Nearly all the baby animals in the sanctuary are orphans that have been rescued from elsewhere and brought to the sanctuary for safety and, where possible, will be released back into their natural habitat in the wild. The sanctuary has grown steadily since it opened to the public in 1992. Since then many more animals and birds have been taken in and the sanctuary is now home to a large number of animals and over 300 species of birds. 

Most birds and animals are brought to the sanctuary by members of the public or referred from local veterinary practices. These have usually been injured or orphaned. They can range from small birds to larger animals such as bush pigs and buck. Many of the parrots at the sanctuary are unwanted pets which are brought in and integrated into the aviaries with other birds of the same species.

Some animals not indigenous to South Africa have come from zoos and other wildlife parks throughout the country. These include Emu, Wallabies and Marmoset Monkeys.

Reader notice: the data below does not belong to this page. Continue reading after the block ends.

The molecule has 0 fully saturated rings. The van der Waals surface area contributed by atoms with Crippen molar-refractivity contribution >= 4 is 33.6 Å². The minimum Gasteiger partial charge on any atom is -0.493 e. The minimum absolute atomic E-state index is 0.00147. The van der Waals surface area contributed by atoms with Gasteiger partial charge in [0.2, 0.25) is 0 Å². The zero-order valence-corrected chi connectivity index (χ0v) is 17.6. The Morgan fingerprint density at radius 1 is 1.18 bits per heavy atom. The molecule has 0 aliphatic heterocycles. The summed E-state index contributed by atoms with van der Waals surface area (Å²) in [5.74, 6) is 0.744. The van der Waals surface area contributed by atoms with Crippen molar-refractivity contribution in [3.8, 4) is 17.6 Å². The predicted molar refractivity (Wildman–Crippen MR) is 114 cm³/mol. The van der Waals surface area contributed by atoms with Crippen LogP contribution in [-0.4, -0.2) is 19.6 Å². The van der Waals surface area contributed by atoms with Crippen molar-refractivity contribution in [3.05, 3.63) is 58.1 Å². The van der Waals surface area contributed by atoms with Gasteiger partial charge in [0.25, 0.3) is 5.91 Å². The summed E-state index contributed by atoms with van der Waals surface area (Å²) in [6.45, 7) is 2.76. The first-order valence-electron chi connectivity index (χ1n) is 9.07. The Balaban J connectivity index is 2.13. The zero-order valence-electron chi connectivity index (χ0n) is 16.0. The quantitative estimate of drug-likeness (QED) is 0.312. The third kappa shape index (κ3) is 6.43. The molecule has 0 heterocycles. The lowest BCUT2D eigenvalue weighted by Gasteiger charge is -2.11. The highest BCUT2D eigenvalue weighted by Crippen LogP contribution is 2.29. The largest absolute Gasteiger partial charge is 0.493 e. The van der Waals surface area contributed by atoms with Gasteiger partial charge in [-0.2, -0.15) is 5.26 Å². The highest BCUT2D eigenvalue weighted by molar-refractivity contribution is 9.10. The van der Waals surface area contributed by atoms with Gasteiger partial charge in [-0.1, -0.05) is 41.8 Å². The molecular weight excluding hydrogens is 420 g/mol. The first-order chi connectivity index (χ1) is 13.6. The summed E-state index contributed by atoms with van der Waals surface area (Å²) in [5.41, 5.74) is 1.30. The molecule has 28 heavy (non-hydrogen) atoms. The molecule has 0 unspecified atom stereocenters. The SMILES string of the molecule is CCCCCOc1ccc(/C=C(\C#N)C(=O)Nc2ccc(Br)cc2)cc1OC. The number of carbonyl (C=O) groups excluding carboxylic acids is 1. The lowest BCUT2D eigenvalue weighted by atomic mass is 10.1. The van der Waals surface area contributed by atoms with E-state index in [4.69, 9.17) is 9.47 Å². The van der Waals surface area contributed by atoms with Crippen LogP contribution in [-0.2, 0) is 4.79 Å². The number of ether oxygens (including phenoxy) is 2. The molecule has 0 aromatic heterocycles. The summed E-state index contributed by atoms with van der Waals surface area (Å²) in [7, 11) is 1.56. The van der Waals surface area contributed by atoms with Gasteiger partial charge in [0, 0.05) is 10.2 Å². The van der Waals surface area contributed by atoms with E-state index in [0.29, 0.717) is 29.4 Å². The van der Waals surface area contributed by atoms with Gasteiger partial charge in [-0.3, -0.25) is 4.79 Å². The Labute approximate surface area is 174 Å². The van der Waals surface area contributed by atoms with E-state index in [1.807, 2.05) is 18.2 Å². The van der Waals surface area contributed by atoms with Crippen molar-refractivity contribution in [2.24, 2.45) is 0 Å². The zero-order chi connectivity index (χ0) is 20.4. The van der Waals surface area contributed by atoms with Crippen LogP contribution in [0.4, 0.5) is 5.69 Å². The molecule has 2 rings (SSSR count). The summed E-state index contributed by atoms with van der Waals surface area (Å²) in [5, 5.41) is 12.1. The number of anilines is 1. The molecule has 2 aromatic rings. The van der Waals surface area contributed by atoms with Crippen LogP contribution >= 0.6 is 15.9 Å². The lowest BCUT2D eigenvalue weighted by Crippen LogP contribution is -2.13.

The centre is primarily a sanctuary and the majority of animals and birds that come in are either infants or seriously injured adults. They are cared for by the volunteers and live out the rest of their lives at the sanctuary. However, those that are able to survive in the wild are nursed back to health and released back into their natural habitat.

The usual day-to-day duties involve preparing food for the animals and birds and feeding them twice daily. This can take up to 2 hours in the morning and 2 hours in the afternoon. Volunteers are required to maintain and clean out enclosures regularly and be aware of any problems that arise either with the animals themselves, their enclosures, or their access to food and water.

There is also a clinic where new injured or young animals are kept. You will help to feed and look after these animals daily. Volunteers work 5 days with 2 days off each week (not necessarily the weekends). It can be hard work. It can be dirty. It can be smelly. But that’s all part of the fun!